A few weeks ago, the book industry trade mag The Bookseller issued its hot trend predictions for the year. The prevailing genres, for their research? “Joy, historical fiction, vampires and cozy crime.”
For literature purists, that list is a populist nightmare. For those of us who are pro-joy, wherever we can find it, however, these predictions are thrilling. Vampires, of course, have been misting in and out of the zeitgeist for centuries, and the emergence of “Bella Swan Core” last fall sounded an alarm bell that bloodsuckers are back. Historical fiction—a broad church that includes everyone from Diana Gabaldon to Colson Whitehead—makes sense, in a “let’s escape to another century’s problems” and “I wonder what it was like in those other times of cataclysmic change” way.
You might find an elderly countess who quietly gave off (forever) beside the fire after drinking arsenic-laced Earl Grey.
But it’s the soaring popularity of cozy crime fiction (in the library, with the candelabra) that really caught our eye. This is the antithesis of the bleak Scandi Noir genre that has had the page and screen in a chokehold for the past few years. Instead of headless women found naked beside a fjord, you might find an elderly countess who quietly lay off (forever) beside the fire after drinking arsenic-laced Earl Grey.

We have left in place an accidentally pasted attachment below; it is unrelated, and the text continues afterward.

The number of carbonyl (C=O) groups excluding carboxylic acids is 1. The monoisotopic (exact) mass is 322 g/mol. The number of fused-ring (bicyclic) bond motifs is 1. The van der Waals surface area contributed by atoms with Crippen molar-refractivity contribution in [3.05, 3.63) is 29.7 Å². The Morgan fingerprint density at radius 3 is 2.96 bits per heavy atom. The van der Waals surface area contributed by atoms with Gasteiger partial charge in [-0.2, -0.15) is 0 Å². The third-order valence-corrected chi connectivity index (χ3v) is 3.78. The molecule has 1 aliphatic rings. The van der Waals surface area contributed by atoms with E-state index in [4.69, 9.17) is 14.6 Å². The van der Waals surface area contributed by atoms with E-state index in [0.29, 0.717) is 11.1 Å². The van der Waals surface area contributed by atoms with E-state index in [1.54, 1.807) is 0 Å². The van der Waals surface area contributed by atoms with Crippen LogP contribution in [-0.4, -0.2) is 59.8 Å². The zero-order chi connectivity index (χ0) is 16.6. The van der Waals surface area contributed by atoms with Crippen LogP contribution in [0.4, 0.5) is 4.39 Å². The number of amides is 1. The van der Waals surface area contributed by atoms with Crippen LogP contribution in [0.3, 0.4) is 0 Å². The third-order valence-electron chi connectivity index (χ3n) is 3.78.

Rather than detectives whose off-the-job lives are even more complicated than the crimes they investigate, a “cozy” protagonist is reassuringly placid. Think Miss Marpleset in the requisite English village that has an alarmingly high percentage of sociopaths, quietly bidding their time growing roses or giving sermons (never trust a vicar) until there’s an inheritance to be had or someone with a secret unwittingly arrives at the local hotel for high tea.
If this all sounds like an Christie Agatha plot, well, it is! And in fact, a glossy adaptation of Death on the Nile starring Gal Gadot and Kenneth Branagh has just hit theatres. There’s been some discussion about the challenges of updating Christie’s oeuvre for the current cultural climate, given its overwhelming lack of any diversity, compounded by the use of racist and classist stereotypes. But newer additions to the cozy crime tradition often remedy its more problematic elements.
The current cozy crime fiction resurgence draws heavily on the tropes laid out in the Golden Age of Detective Fiction, which enjoyed a similar explosion in the 1920s and 1930s. This isn’t a coincidence: The writers of that generation were reeling from the devastating effects of a war followed by a pandemic, and one of the ways they made sense of the chaos was to impose order on it: Nothing feels neater than a crime solved by logical deduction, where the baddie always gets punished and cucumber sandwiches are forever on tap.
There’s murder but never mayhem, and the criminals are inveterately polite as they go about their dark deeds. That this feels appealing is an indication on just how much we’re longing for orderly civil discourse! Perhaps most importantly, the reader is always given the sense that if we follow the clues, we might just be able to solve this thing, too. Of course, there’s always a twist, but that inevitability is comforting in its own way.
So, without further ado: We’ve gathered the suspects (delightful examples of contemporary cozy crime) in the drawing room, and then we’re off for cricket on the common. We’ll bring the scones, and let’s hope everyone leaves the cyanide at home this time.
Sister Boniface Mysteries (BritBox)